Someone Stole Seth Green’s Bored Ape, Which Was Supposed To Star In His New Show

Someone Stole Seth Green’s Bored Ape, Which Was Supposed To Star In His New Show
An anonymous reader quotes a report from BuzzFeed News: Actor and producer Seth Green was robbed of several NFTs this month after succumbing to a phishing scam that inadvertently threw a monkey wrench into the plan for his new animated series. The forthcoming show was developed from characters in Green’s expansive NFT collection, but in light of the recent hack, the project’s blatant crypto optimism has become a tragically ironic reminder of the industry’s shadier side. On Saturday, Green teased a trailer for White Horse Tavern at the NFT conference VeeCon. A twee comedy, the show seems to be based on the question, “What if your friendly neighborhood bartender was Bored Ape Yacht Club #8398?” In an interview with entrepreneur and crypto hype man Gary Vaynerchuk, Green said he wanted to imagine a universe where “it doesn’t matter what you look like, what only matters is your attitude.”

Unfortunately for Green, what also matters is copyright law. And when the actor’s NFT collection was pilfered by a scammer in early May, he lost the commercial rights to his show’s cartoon protagonist, a scruffy Bored Ape named Fred Simian, whose likeness and usage rights now belong to someone else. “I bought that ape in July 2021, and have spent the last several months developing and exploiting the IP to make it into the star of this show,” Green told Vaynerchuk. “Then days before — his name is Fred by the way — days before he’s set to make his world debut, he’s literally kidnapped.” Green did not respond to a tweet from BuzzFeed News regarding the show.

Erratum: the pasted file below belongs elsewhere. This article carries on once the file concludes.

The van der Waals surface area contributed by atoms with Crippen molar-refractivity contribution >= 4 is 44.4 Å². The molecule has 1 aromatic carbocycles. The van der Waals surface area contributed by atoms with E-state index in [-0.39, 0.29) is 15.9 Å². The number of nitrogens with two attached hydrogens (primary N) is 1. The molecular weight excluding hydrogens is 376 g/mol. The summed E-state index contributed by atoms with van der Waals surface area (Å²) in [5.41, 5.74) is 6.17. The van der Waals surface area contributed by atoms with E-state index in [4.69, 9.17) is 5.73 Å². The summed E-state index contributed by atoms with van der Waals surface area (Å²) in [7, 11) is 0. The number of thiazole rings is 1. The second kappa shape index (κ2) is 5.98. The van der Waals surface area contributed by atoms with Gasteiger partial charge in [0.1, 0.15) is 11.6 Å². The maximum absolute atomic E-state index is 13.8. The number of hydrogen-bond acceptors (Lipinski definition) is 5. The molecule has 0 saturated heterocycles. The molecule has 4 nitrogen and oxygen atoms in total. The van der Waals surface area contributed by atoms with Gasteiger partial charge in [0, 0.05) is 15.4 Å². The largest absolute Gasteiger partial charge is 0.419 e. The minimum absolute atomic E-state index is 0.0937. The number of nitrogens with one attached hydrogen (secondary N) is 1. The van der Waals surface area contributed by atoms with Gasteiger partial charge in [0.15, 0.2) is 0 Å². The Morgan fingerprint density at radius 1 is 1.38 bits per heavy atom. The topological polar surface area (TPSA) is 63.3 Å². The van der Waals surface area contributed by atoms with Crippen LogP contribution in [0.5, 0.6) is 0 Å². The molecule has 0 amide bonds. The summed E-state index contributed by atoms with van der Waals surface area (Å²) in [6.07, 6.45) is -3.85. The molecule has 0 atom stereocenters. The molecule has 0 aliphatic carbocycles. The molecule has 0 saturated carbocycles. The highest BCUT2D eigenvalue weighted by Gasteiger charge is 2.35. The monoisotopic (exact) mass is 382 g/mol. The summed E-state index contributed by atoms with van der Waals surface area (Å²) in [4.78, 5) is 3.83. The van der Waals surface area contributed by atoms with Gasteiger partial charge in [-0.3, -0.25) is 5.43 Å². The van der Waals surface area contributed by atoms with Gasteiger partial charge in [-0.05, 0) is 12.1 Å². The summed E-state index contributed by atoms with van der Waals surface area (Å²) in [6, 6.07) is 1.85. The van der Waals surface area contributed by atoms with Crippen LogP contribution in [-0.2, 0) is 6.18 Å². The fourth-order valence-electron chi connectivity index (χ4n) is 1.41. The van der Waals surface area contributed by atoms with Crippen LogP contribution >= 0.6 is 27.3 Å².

On May 8, an anonymous scammer swiped four of Green’s NFTs in a phishing scheme. Green mourned his “stolen” assets on Twitter, where he announced the losses of a Bored Ape, two Mutant Apes, and a Doodle, which were transferred out of Green’s wallet after he unknowingly interacted with a phishing site. One of the Mutant Apes was flipped for $42,000, Motherboard reported. Transaction ledgers show the Bored Ape was also sold by the scammer to a pseudonymous collector known as “DarkWing84,” who purchased it for more than $200,000. The NFT was then swiftly transferred to a collection called “GBE_Vault,” which is where it currently sits. If the current owner “wanted to cause trouble for Seth Green they probably could, because that person becomes the holder” of the commercial usage rights, said Daniel Dubin, an intellectual property attorney at Alston & Bird LLP. […] Seemingly aware of the problems his ape’s new owner could cause, Green has spent the last several days tweeting at DarkWing84 in an attempt to reclaim the Bored Ape […]. The NFT marketplace OpenSea said it has frozen the tokens and marked all four NFTs taken from Green with “suspicious activity” warnings.

“We do not have the power to freeze or delist NFTs that exist on decentralized blockchains; however, we do disable the ability to use OpenSea to buy or sell stolen items,” said OpenSea spokesperson Allie Mack.

Read more of this story at Slashdot.